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Cashless Norway has pushed too far





Norway’s government wants to make sure banks don’t stop providing cash, as the country becomes the world leader in abandoning physical notes and coins.

The Finance Ministry has told the Financial Supervisory Authority in Oslo to put together a plan that will ensure banks continue offering cash services, according to a statement on Friday. That’s after the FSA’s own survey found that a number of Norwegian banks “claim that they are not responsible for offering cash services.”

Banknotes and coins are used in only 3-4% of all transactions in Norway, the lowest level of cash usage in world, according to calculations by Norges Bank. Neighboring Sweden, another nearly cashless society, has also sounded the alarm amid concerns that the complete disappearance of paper money would pose a number of risks. The near obsolescence of cash has prompted central banks in both countries to explore their own digital currencies.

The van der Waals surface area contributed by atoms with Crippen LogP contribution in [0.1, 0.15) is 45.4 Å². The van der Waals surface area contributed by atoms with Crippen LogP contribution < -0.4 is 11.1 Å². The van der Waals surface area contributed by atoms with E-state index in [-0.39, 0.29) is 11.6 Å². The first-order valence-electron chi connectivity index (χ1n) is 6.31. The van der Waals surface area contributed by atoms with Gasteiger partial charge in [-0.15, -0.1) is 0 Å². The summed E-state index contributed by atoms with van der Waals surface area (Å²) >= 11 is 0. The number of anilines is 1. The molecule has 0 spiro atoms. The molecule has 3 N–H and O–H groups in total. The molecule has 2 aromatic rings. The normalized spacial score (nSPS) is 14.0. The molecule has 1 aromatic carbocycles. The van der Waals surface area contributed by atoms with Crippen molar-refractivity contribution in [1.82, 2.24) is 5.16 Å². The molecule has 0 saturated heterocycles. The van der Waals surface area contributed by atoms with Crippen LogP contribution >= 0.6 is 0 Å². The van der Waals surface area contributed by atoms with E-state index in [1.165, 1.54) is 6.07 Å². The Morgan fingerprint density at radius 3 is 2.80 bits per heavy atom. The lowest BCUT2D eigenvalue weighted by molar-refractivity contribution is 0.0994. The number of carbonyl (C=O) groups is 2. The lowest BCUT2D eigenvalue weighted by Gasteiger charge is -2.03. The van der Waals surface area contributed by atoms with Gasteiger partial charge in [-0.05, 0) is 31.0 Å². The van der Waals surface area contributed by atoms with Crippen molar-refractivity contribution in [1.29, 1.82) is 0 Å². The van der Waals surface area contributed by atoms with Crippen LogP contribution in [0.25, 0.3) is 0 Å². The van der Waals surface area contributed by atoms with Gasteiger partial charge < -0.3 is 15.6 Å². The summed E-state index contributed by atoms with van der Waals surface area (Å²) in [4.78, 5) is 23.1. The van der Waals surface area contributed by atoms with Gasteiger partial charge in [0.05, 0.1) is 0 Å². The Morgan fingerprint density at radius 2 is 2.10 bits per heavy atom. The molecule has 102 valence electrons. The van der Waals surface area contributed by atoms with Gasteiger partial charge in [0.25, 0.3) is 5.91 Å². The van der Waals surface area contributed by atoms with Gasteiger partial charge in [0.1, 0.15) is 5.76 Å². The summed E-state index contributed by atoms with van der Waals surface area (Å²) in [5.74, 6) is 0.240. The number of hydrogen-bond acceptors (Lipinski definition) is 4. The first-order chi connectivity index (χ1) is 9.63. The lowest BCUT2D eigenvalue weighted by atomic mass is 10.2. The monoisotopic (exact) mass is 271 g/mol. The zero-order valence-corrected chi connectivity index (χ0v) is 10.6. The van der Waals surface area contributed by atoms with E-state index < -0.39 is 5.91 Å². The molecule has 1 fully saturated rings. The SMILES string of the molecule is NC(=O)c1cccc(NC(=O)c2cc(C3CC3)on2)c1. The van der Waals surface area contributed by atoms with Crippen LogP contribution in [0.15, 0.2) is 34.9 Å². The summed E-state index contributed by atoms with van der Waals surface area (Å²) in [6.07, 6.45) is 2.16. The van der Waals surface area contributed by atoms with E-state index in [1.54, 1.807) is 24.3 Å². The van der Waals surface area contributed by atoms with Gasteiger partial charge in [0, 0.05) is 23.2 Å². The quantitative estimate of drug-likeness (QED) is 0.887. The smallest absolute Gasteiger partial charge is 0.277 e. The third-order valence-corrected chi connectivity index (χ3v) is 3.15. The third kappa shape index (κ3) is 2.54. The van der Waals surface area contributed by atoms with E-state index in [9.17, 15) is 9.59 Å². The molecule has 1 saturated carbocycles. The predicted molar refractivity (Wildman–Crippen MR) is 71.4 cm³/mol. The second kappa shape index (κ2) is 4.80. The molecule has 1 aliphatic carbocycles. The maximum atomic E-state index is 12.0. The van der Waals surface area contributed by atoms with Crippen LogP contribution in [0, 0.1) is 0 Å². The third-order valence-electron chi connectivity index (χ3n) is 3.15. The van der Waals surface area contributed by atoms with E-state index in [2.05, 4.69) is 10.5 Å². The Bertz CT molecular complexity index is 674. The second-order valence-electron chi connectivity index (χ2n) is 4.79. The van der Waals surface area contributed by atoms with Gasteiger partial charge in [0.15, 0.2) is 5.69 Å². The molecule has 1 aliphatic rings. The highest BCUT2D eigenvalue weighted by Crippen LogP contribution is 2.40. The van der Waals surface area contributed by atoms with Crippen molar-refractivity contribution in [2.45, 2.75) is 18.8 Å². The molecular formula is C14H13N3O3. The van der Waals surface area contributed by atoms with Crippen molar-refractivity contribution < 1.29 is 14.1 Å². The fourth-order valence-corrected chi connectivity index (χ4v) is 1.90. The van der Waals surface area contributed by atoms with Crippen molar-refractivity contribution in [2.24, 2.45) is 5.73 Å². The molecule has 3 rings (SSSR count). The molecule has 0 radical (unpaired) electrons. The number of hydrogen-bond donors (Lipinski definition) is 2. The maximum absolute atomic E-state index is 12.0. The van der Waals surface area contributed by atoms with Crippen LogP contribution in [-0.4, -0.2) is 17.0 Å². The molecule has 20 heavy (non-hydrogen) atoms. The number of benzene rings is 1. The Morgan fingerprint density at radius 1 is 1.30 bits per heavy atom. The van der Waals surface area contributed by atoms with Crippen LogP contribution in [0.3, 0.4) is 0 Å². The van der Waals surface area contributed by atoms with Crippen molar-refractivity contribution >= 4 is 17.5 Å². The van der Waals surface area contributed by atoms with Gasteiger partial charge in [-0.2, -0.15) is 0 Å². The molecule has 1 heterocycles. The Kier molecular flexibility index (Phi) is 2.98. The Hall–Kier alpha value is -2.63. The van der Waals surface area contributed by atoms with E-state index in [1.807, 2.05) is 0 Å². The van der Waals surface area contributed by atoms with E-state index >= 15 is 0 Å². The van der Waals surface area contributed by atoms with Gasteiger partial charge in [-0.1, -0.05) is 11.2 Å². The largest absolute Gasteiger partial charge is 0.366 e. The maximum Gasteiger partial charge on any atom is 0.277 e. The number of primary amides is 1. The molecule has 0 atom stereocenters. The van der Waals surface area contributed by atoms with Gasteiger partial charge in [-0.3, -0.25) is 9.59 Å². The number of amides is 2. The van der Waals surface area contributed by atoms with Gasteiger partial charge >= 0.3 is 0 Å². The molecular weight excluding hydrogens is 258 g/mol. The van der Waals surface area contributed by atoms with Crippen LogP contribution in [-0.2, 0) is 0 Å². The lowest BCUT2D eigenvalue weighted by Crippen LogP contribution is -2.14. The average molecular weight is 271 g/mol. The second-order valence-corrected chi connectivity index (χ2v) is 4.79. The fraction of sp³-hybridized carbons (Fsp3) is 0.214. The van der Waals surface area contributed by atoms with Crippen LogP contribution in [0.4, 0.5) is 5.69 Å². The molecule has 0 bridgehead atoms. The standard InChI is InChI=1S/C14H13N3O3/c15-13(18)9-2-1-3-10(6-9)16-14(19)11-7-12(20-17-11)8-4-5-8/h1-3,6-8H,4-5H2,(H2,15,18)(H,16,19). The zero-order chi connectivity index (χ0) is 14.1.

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The cashless society from an ethical point of view

The debate about the move towards a cashless society has been at the center of the scene for several years, now. Various angles have been taken by economists, politicians, banking institutions and sociologists. Beyond the technicalities of the debate, lies the question of freedom, of inter-citizen solidarity and of governmental responsibility. The debate cannot remain in the hands of financial specialists, it is first and foremost an ethical, political and societal issue.










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